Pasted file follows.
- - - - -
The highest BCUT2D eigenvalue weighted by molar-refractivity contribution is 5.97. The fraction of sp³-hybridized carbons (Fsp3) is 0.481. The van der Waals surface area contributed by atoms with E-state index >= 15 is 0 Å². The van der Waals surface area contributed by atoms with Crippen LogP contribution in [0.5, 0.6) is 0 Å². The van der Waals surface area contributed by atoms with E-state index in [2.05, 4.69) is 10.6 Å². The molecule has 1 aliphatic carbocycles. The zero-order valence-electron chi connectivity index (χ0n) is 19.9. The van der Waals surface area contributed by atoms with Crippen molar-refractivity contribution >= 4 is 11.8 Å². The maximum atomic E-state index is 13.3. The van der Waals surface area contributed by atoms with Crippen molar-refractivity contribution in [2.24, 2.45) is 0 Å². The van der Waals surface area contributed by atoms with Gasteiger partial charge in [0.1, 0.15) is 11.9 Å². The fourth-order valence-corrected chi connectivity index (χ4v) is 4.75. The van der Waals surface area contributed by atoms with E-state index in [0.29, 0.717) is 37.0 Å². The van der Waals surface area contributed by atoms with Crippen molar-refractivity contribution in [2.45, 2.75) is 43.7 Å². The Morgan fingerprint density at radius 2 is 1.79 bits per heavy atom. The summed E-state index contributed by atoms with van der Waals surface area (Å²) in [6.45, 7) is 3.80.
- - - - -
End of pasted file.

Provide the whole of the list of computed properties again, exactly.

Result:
The highest BCUT2D eigenvalue weighted by molar-refractivity contribution is 5.97. The fraction of sp³-hybridized carbons (Fsp3) is 0.481. The van der Waals surface area contributed by atoms with E-state index >= 15 is 0 Å². The van der Waals surface area contributed by atoms with Crippen LogP contribution in [0.5, 0.6) is 0 Å². The van der Waals surface area contributed by atoms with E-state index in [2.05, 4.69) is 10.6 Å². The molecule has 1 aliphatic carbocycles. The zero-order valence-electron chi connectivity index (χ0n) is 19.9. The van der Waals surface area contributed by atoms with Crippen molar-refractivity contribution >= 4 is 11.8 Å². The maximum atomic E-state index is 13.3. The van der Waals surface area contributed by atoms with Crippen molar-refractivity contribution in [2.24, 2.45) is 0 Å². The van der Waals surface area contributed by atoms with Gasteiger partial charge in [0.1, 0.15) is 11.9 Å². The fourth-order valence-corrected chi connectivity index (χ4v) is 4.75. The van der Waals surface area contributed by atoms with E-state index in [0.29, 0.717) is 37.0 Å². The van der Waals surface area contributed by atoms with Crippen molar-refractivity contribution in [2.45, 2.75) is 43.7 Å². The Morgan fingerprint density at radius 2 is 1.79 bits per heavy atom. The summed E-state index contributed by atoms with van der Waals surface area (Å²) in [6.45, 7) is 3.80.